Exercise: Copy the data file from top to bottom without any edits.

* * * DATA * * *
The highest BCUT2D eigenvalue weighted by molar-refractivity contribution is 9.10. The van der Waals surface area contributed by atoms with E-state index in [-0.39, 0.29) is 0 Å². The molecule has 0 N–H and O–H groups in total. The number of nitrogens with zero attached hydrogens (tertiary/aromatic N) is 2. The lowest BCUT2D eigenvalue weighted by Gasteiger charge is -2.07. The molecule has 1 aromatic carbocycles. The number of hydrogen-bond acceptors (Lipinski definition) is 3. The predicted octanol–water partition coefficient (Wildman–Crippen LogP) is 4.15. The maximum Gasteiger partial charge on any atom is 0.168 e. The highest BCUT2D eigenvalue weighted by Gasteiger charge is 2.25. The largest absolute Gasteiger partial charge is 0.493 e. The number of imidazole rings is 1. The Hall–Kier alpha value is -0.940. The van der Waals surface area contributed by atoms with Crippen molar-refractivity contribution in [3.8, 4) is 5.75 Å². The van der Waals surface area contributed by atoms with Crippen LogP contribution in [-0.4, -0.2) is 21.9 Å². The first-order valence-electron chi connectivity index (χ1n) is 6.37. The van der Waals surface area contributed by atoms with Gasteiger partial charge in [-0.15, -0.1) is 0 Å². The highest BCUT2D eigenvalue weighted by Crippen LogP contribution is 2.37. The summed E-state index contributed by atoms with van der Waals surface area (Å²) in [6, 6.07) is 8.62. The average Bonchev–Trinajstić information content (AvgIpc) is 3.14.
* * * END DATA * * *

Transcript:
The highest BCUT2D eigenvalue weighted by molar-refractivity contribution is 9.10. The van der Waals surface area contributed by atoms with E-state index in [-0.39, 0.29) is 0 Å². The molecule has 0 N–H and O–H groups in total. The number of nitrogens with zero attached hydrogens (tertiary/aromatic N) is 2. The lowest BCUT2D eigenvalue weighted by Gasteiger charge is -2.07. The molecule has 1 aromatic carbocycles. The number of hydrogen-bond acceptors (Lipinski definition) is 3. The predicted octanol–water partition coefficient (Wildman–Crippen LogP) is 4.15. The maximum Gasteiger partial charge on any atom is 0.168 e. The highest BCUT2D eigenvalue weighted by Gasteiger charge is 2.25. The largest absolute Gasteiger partial charge is 0.493 e. The number of imidazole rings is 1. The Hall–Kier alpha value is -0.940. The van der Waals surface area contributed by atoms with Crippen molar-refractivity contribution in [3.8, 4) is 5.75 Å². The van der Waals surface area contributed by atoms with Crippen LogP contribution in [-0.4, -0.2) is 21.9 Å². The first-order valence-electron chi connectivity index (χ1n) is 6.37. The van der Waals surface area contributed by atoms with Gasteiger partial charge in [-0.15, -0.1) is 0 Å². The highest BCUT2D eigenvalue weighted by Crippen LogP contribution is 2.37. The summed E-state index contributed by atoms with van der Waals surface area (Å²) in [6, 6.07) is 8.62. The average Bonchev–Trinajstić information content (AvgIpc) is 3.14.